Teaching Opportunities

Graduate instructors teach either two or three courses over two semesters to fulfill their assistantship each year. During their first year at Purdue, new graduate instructors will teach one section of first year composition each semester and be enrolled in a practicum for new teachers. After the first year of teaching, teaching opportunities broaden to include a variety of teaching experiences:

Introductory Composition:

A 2006 winner of CCCC Writing Program Certificate of Excellence, our primary first-year composition course, English 106, meets four times per week, with one of those meetings in a computer classroom and one of the meetings a small group conference. Because English 106 is a four-credit course, graduate instructors teaching English 106 teach two courses per year. New graduate instructors enroll in a formal practicum (English 505) that works with new teachers in small groups. Purdue’s formal practicum dates to the early 1960s, demonstrating the Department of English’s long support of quality college writing instruction.

Professional Writing:

Purdue has taught professional writing courses since the 1920s, has had an undergraduate major since 1985, and has taught all service courses in computer classrooms since 1991 (with technical writing a pilot for this in 1988). Its long tradition of professional writing instruction with technology has led it to emphasize teaching writing to professionals in the digital communication environments they will use.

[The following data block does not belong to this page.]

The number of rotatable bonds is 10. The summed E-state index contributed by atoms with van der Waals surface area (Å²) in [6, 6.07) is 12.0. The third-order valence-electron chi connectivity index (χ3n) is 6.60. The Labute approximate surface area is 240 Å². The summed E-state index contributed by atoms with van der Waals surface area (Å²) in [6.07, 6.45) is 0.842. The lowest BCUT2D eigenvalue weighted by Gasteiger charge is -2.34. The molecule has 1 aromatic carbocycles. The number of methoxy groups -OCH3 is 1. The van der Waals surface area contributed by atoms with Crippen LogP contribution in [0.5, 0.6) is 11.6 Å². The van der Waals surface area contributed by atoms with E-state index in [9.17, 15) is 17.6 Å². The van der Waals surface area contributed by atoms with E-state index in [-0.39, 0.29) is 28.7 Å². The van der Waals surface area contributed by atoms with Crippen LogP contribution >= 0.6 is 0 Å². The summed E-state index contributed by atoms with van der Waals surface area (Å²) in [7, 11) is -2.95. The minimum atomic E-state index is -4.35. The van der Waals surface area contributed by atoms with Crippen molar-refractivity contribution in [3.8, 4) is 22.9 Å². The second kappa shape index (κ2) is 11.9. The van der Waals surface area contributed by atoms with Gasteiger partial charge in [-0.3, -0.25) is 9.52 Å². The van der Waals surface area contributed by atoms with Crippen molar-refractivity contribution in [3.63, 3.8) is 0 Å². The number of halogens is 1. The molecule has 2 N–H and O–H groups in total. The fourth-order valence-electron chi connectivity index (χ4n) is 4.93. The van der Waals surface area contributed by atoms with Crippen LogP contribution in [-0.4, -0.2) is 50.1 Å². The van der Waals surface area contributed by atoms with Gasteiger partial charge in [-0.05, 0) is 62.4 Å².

Graduate Instructors can teach business writing, technical writing, online courses in professional writing, and occasionally a course in the undergraduate major. New instructors have a formal practicum during their first semester of teaching.

ESL Writing/Speaking:

Purdue’s ESL teaching appointments, which serves the University’s large and diverse international student enrollment, includes classroom instruction, tutorial instruction, and language test administration. New ESL teachers are prepared through a course in teaching ESL.

Writing Lab:

One of the oldest writing centers in the nation, the writing lab’s services include one-on-one tutorials, asynchronous tutoring, instructor consultations, writing workshops, ESL conversation groups, the online writing lab (OWL), and business writing consulting. Most tutoring occurs in one-to-one sessions, the goal of which is to help students become better writers, not merely to improve individual texts.

Other Appointments:

Some graduate instructors have technology appointments for work in support of distance learning efforts, such as the Online Writing Lab (Purdue OWL), theĀ Online Writing Instructor, and teaching in networked classrooms.

Graduate instructors are also eligible for positions in writing program administration and teacher preparation. Several advanced graduate instructors serve as assistants to the directors of first-year composition, professional writing, and the graduate program in rhetoric & composition. Advanced graduate instructors may also serve as mentors of new teachers of writing.